Written evidence submitted by Victoria Manning [GRA1366]

I am submitting evidence as a cis woman who knows a number of trans women and men.  I am keen to submit this evidence because I have been reading the nonsense written by transphobic people who claim to represent cis women.  I want to make the point strongly that they do not speak for me, nor anyone I know. 

 

As a gay woman I experienced first-hand the extraordinary stress and anxiety resulting from the so-called ‘debate’ around equal marriage.  Homophobic people declared that same-sex marriage rights would bring down society.  Everyone can now see for themselves how ridiculous this ‘argument’ is.  The current arguments against trans people accessing everything they need to live as their true gender is reminiscent of that, and just as hyperbolic.

 

Transphobic people argue that providing trans women with better and easier access to legal recognition of their gender represents a “danger” to women in women-only spaces.  I have seen no evidence for this except for one or two isolated incidents which transphobes point to again and again.  The danger to women, including trans women, comes overwhelming from violent men, not trans women.  I am perfectly happy to share toilets and changing facilities with trans women.  I have never felt uncomfortable in the company of trans women.

 

From reading the experiences of trans people on social media, the burden to prove their need for support and services is disproportionate and often not even possible in some circumstances.  The £140 fee is difficult to pay for many trans people and this is one reason why The years-long delays to accessing treatment is also a huge problem for trans people and this is an urgent problemThese barriers affect the mental health of trans people and their families and friends.  Some trans people’s lives become so unbearable during the wait for treatment that they end their lives.  This must not continue. I urge the government to listen to trans people about what they need and to meet those needs.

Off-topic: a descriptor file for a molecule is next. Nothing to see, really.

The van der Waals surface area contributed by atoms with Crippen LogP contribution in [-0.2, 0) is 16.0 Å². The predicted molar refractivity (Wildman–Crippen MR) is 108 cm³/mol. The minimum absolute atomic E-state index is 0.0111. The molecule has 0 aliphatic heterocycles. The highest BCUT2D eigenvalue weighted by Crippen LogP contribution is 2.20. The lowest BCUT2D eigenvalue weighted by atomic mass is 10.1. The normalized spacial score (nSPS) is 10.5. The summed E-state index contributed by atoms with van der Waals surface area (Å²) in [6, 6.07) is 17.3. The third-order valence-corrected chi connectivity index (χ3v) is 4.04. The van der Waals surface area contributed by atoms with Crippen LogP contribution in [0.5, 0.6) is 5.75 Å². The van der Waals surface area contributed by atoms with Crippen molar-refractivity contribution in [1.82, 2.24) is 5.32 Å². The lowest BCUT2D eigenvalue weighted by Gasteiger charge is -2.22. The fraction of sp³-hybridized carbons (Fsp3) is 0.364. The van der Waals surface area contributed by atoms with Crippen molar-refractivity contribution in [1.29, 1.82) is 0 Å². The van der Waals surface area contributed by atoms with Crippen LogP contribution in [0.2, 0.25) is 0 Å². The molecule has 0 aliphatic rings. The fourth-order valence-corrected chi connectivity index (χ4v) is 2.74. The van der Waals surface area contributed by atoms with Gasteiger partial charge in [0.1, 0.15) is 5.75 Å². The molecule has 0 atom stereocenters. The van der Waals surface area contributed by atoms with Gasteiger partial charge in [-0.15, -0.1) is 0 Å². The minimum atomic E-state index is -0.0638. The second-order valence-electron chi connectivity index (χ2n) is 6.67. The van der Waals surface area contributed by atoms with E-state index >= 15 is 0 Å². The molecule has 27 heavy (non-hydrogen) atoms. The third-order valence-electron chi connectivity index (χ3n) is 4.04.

It is clear to me from listening to trans people that agency is important and the spousal consent provision should be removed.  The evidence from trans people themselves is that many know they are trans when they are children.  The ability to block puberty is vital for the well-being of trans children and therefore inclusion in decision-making for trans young people is important.  I urge the government to listen to organisations such as Mermaids who understand the needs of trans children and young people, and especially to listen to evidence from trans children and young people themselves.

 

Trans people, in particular trans women, are amongst the most vulnerable people in society.  This is mainly due to the transphobic abuse they experience from individuals and the media.  Trans people are at risk of violence when they present in their true gender and that means attending appointments in person can be dangerous.  Placing the procedure online is an appropriate solution, but the government should also consider removing the requirement to prove a history of “living in their acquired gender for at least two years”.  The fact that the committee’s call for evidence page concludes with mental health help lines demonstrates that the government is well aware of the fear and trauma faced daily by trans people trying to navigate a hostile environment.

 

I urge the government not to assume that, because their voices are loud, the views of transphobic people are representative of most cis people.  I urge the government to make evidence-based decisions, and not pander to the strongly held feelings of transphobic people who wish to harm and undermine trans people and their ability to live their best lives.

 

November 2020